Keanu keeps going
by Mike Szymanski
KEANU Reeves comes across as mysterious even to the people who know him well.
Rachel Weisz got to know him when they co-starred in the 1996 film Chain Reaction, so she half expected there would be a bit of a shorthand with him when they filmed new thriller Constantine.
"He's still a very mysterious and enigmatic guy but he's the same one," Weisz says, explaining she half expected him to have a lot of attitude after his Matrix hits.
"He isn't trying to be mysterious, he just is. It's probably what makes him this gigantic star."
When he walks into a press conference wearing an all black tux and shirt, and sporting a thick beard and moustache like his evil character in The Gift, the 40-year-old baby-faced Reeves appears as confident as his comic book character who chases demons, John Constantine.
Yet he's not facing demons from hell, only the press.
And when pressed about how he contributed to the script of the dark film noir character, he says he added the lines:
"He works his works in mysterious ways. Some people like it, some people don't," Reeves smiles.
"That's mine. That to me was the ground for where Constantine ends up."
He wasn't looking for another superhero film franchise but the script based on the popular British Hellblazer comics came to Reeves while he was making the Matrix sequels. And although the stylish outfits and subtle humour may seem reminiscent of Neo, Reeves sees Constantine as a very different, more adult character.
"Constantine is a very extroverted role on the whole. So much about it is very different from the experience that I was having then (with Neo)," Reeves says.
Nevertheless, he seems drawn to spiritual-themed films like Little Buddha, The Devil's Advocate and the Matrix series.
Even Bill & Ted visited hell in one of their excellent adventures. But he really doesn't want to talk about his own spiritual beliefs.
"Please don't, really, no, it's something that I take very personally and it's something that is private," Reeves says.
But the film is steeped in Catholicism. "The piece is using icons and a platform from a kind of Catholic heaven and hell, God and the devil.
I think that these motifs of seekers and messiahs, anti-heroes and heroes, are journeys that we deal with in our day-to-day ways."
Constantine has supernatural powers that he doesn't understand at first but he's an anti-hero.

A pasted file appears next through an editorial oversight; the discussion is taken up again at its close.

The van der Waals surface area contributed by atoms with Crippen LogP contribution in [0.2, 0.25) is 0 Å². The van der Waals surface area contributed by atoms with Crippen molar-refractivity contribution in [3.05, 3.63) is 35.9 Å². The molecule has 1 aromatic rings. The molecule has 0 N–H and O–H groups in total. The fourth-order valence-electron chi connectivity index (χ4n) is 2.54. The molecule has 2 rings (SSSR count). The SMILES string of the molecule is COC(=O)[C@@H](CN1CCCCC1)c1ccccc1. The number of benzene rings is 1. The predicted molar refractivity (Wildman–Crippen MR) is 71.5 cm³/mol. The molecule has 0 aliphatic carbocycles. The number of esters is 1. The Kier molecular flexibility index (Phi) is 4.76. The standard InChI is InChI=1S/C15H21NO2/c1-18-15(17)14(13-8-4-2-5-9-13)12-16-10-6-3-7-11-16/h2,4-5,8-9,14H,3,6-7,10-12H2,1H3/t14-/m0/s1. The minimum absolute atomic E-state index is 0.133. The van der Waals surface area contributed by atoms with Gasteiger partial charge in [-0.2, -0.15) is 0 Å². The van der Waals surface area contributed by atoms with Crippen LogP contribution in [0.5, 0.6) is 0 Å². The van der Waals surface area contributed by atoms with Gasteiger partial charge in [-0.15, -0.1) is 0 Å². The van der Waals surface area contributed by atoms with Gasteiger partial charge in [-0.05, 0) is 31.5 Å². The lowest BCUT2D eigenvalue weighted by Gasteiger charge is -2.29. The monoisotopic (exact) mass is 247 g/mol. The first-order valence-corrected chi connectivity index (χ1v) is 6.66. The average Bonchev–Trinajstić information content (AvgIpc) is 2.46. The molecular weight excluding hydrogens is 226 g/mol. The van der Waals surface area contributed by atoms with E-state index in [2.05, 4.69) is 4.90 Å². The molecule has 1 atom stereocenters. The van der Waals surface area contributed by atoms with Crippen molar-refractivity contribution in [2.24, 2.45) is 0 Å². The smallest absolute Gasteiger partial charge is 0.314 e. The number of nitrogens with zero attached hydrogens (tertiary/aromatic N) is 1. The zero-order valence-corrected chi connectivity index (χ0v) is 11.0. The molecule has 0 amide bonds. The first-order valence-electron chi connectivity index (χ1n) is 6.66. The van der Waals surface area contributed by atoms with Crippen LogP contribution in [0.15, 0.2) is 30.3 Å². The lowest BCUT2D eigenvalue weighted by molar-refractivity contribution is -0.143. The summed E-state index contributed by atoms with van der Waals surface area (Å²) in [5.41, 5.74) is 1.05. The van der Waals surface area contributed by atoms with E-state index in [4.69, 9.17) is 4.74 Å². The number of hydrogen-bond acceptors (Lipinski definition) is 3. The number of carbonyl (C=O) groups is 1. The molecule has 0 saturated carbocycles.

"He's very connected to God, he just doesn't understand what's happening. His whole life is intertwined with God."
But his character is killing himself by smoking a lot, and Reeves admits he does that in real life.
"Too much, too much," Reeves says about his smoking. "It's a character trait the character has.
I guess he's dealing with a lot and it's a tool to kind of numb himself."
Reeves says he doesn't want everyone to be aware of him as a star, which is why he stays private.
"Hopefully, the film is engaging enough that for the two hours and six minutes, they're not going, 'Wasn't he wearing a stethoscope before?'," says Reeves, referring to his role as a doctor in the comedy Something's Gotta Give.
"I've been really fortunate to be able to do different kinds of films on different scales, different genres," he says, pointing out that an independent film he's in, Thumbsucker, played at the Sundance Film Festival recently.
For now, he's happy playing a character who has enough nerve to address the devil as Lu.
"He's a hard-edged, hardboiled, world-weary, cynical, fatalistic, nihilistic, self-interested guy with a heart," he laughs.
"I hope that fans of the comic don't feel that we sabotaged something that is so well-loved."
At first, Reeves turned down director Francis Lawrence, whose biggest claim to fame was Justin Timberlake's music video Cry Me A River, but admits he was wrong.
"That came out of an uneducated bias," Reeves says.
Then he saw some of Lawrence's videos, and when they met they talked for two hours. They connected so well that Reeves doesn't want to do a sequel unless it's with the same team.
"My contract didn't have a second film in it but I certainly fell in love with the guy," Reeves says about doing a follow-up.
"I had one of the best times that I've ever had working on a film, working on this particular project.
"So we would talk about what happens to Constantine.
What could we do next? Maybe he's a heroin addict in Morocco. Or he's killing people and he's trying not to kill people so he's knocking himself out. Ultimately, though, it is up to the audience."